They bring up the groundbreaking book Old Mistresses: Women, Art, and Ideology, written by Rozsika Parker and Griselda Pollock in 1981. The authors question the erasure of women from the history of art by 20th-century scholars and academics. Nearly 40 years later, how far have we come in weaving female artists into the complete art-historical narrative?
The Kimbell Weighs In
In conjunction with International Women’s Day this spring, the Kimbell Art Museum unveiled one of its newest acquisitions: Still Life with Mackerel, 1787, by 18th-century French painter Anne Vallayer-Coster. The museum added Still Life with Mackerel to its collection in March, making it only the third work by a female artist in the Kimbell’s permanent collection – a staggering statistic when considering the vast holdings of a museum as reputable as the Kimbell.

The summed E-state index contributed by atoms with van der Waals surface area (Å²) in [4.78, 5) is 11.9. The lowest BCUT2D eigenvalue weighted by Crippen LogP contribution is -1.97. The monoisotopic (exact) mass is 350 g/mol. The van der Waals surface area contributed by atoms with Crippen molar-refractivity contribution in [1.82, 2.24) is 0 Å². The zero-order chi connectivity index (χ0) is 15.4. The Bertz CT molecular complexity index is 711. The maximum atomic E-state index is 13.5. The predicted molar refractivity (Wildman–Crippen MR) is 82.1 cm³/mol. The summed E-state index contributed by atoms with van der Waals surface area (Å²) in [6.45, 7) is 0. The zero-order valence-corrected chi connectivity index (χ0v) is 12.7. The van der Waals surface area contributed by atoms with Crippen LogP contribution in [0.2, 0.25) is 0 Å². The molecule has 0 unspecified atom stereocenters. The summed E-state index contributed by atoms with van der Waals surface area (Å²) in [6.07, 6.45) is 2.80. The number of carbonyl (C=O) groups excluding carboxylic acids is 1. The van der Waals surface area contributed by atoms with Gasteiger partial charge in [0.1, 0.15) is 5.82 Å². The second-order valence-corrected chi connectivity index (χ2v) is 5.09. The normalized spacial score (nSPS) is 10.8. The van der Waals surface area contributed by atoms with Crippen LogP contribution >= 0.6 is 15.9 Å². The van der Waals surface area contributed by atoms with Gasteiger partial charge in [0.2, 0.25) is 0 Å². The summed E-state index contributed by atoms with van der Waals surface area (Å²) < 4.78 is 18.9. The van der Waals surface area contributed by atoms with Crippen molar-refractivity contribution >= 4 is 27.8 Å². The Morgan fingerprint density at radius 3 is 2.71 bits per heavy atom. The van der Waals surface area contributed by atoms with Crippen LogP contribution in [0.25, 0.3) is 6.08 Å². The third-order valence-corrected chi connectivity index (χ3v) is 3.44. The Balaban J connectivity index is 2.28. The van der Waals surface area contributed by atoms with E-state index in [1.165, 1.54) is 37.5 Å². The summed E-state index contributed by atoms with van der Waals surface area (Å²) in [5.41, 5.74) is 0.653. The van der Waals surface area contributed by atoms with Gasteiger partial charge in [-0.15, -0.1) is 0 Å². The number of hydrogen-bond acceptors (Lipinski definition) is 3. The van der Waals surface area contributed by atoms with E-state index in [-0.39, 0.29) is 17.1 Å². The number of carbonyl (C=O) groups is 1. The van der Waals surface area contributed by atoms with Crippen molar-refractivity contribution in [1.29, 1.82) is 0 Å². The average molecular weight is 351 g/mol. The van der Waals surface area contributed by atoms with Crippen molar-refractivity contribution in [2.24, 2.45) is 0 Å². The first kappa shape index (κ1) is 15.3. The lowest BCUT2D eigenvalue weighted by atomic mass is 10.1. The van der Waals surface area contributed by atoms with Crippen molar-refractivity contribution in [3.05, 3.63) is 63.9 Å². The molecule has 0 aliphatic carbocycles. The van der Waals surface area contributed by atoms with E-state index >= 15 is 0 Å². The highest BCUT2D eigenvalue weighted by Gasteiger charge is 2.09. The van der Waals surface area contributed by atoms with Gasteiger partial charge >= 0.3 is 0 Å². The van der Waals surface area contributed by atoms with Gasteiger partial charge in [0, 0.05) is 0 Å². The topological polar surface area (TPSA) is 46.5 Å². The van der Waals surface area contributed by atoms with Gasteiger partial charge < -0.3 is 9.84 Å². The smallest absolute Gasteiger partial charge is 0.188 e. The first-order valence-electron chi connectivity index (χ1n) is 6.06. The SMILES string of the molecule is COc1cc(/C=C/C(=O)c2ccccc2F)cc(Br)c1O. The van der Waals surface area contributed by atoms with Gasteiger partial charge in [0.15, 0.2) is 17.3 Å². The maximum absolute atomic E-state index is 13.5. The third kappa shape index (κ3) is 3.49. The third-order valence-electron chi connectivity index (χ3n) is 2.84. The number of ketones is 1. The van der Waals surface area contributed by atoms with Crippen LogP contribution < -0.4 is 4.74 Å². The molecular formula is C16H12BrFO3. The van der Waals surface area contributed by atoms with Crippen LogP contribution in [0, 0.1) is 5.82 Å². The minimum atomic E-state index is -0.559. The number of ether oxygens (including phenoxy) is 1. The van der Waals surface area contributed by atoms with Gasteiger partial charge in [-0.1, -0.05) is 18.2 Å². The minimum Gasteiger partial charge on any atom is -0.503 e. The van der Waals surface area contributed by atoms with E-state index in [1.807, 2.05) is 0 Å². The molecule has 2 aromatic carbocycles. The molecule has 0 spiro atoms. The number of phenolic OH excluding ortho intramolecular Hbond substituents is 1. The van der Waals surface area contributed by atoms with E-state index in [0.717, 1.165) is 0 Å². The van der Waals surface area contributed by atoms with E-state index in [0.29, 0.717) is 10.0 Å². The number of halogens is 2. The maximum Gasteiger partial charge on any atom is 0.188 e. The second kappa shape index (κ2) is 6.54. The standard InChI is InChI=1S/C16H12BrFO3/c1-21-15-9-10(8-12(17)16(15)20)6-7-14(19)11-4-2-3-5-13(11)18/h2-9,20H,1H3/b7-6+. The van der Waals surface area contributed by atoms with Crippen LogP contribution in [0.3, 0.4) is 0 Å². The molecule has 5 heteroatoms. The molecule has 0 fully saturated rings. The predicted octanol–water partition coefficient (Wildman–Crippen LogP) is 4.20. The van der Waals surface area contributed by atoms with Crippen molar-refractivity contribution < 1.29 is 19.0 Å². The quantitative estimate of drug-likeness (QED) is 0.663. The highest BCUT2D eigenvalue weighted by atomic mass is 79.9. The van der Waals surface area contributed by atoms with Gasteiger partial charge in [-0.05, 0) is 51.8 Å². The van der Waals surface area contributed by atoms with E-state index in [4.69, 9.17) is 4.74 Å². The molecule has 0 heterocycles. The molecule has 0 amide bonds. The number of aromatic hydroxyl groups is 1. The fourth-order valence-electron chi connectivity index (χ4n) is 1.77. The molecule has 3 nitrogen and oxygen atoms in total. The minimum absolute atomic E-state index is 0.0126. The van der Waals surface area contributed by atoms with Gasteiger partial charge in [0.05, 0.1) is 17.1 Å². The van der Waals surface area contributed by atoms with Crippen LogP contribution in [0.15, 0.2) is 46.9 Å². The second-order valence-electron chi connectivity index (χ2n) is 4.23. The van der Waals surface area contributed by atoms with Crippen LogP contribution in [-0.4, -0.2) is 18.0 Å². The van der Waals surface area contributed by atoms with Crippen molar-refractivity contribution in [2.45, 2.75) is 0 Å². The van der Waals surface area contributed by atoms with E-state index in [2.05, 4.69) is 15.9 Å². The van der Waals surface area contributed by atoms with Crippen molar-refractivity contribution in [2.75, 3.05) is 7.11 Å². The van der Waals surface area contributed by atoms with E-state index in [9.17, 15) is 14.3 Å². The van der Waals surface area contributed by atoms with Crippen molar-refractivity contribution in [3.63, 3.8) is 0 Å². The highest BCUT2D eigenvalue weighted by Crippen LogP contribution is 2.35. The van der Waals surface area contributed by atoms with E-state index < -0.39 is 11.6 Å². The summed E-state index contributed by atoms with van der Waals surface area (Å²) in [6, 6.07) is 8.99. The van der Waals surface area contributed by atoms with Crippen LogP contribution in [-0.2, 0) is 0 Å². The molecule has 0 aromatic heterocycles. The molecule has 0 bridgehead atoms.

Eric Lee, the museum’s director, considers Vallayer-Coster to be the foremost still-life painter of her era – but makes clear that her gender inhibited her rise to notability.
In an interview with KERA’s “Art + Seek” following the acquisition, Lee noted: “After her death, her fame diminished, and during much of the 20th century, she did not have the recognition she had during her lifetime. . .
Prior to the 20th century, you did not have large numbers of women artists. . . Actually, I think we had more women artists than we realized, they just didn’t receive the recognition.”
Despite Vallayer-Coster being one of only four women admitted to the French Royal Academy during the entire 18th century, Lee is fast to mention that art history was still quick to write her out – along with many other major women artists. The solution is in motion.
“We have art history departments, art historians, museums that are looking at overlooked women artists from the past,” Lee says.